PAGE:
Nearly 4000 new words on Craven Place today, which isn’t bad at all given this morning was mostly finishing off the editing of what had gone before. I’m not quite done for the day, so there may be more to come, but my brain is caffeine-fried, and there are televisual distractions to be had. I’ll tap little bits through the evening, and see what happens.
Although the screenplay forms a loose outline for the novel, the emphasis is on ‘loose’. The novel is evolving quite significantly from the movie that never-quite-was, with the supernatural aspects in particular becoming more pronounced. The conclusion is also going to be rather different, I think, though I’ve yet to decide. There’s a way to go yet, and not much time. March happens on Sunday, after all.
The prep work I’ve done re-reading and editing the first half of the book has helped me to skip easily into the groove today, so it’s been time well spent. My biggest worry about taking this book back on was that I was going to be bored by what I’d previously written, or unable to get into the mindset I had ten years ago, when the book really began. So far, it’s been an easy journey. The only regret I have is my writing music of choice. I had wanted to write it to the soundtrack of Horner’s Braveheart (my writing music is always, without exception, wordless mood stuff, usually movie scores), because that’s what I wrote the screenplay to all those years ago. Alas, my CD must have been scratched when I burned it in iTunes. I’m using Zimmer’s Gladiator as a reliable standby, but it doesn’t quite fit, especially when it gets bombastic. Still, it’s a small complaint, from a good day.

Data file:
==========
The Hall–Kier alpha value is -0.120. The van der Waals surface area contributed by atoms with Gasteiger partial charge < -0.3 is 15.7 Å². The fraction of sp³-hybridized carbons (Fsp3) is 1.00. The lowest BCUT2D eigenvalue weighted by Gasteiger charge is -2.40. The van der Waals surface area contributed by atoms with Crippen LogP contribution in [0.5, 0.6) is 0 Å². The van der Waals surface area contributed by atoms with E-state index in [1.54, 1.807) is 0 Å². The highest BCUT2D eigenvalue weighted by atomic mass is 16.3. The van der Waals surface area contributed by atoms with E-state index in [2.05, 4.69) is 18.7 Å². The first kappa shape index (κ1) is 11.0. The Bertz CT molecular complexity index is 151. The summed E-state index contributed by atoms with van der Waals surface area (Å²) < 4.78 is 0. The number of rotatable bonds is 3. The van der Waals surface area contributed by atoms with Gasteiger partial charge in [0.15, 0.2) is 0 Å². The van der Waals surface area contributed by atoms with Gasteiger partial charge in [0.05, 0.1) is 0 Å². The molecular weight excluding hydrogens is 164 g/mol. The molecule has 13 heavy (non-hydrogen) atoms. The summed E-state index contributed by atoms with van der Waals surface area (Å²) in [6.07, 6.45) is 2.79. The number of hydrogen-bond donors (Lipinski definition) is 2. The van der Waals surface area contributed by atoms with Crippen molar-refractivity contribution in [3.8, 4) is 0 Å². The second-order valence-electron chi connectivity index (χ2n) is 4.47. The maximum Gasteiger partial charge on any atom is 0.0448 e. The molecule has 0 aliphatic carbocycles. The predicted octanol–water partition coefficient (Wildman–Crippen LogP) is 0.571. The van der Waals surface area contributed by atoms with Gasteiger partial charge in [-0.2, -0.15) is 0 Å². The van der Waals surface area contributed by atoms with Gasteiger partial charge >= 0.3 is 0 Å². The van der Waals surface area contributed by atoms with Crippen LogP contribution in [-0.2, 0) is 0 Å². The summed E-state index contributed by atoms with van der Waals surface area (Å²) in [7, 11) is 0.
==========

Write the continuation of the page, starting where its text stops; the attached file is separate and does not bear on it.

It counterbalances any gloom from a short story rejection that popped into my inbox this afternoon. There are some interesting notes from the editor – the story contains so much detail that, despite nice turns of phrase, they lost the thread of the tale – that I might come back to some day. This particular story is quite personal to me, and I freely confess that I have real problems standing objectively back and looking at it, so there might be some mileage in the crit. However, it may be that this falls into the spectrum of a particular editor’s taste, and the next person to read it may respond quite differently. I’ve sent the story to a new market, and I’ll see how it goes. Normally, I’m quite good at judging how important it is to change a story from a particular editor’s note, or whether it should be left alone, but not with this tale. Time will tell.
Right, time to take plonk my fried brain in front of something that isn’t this computer screen, I think.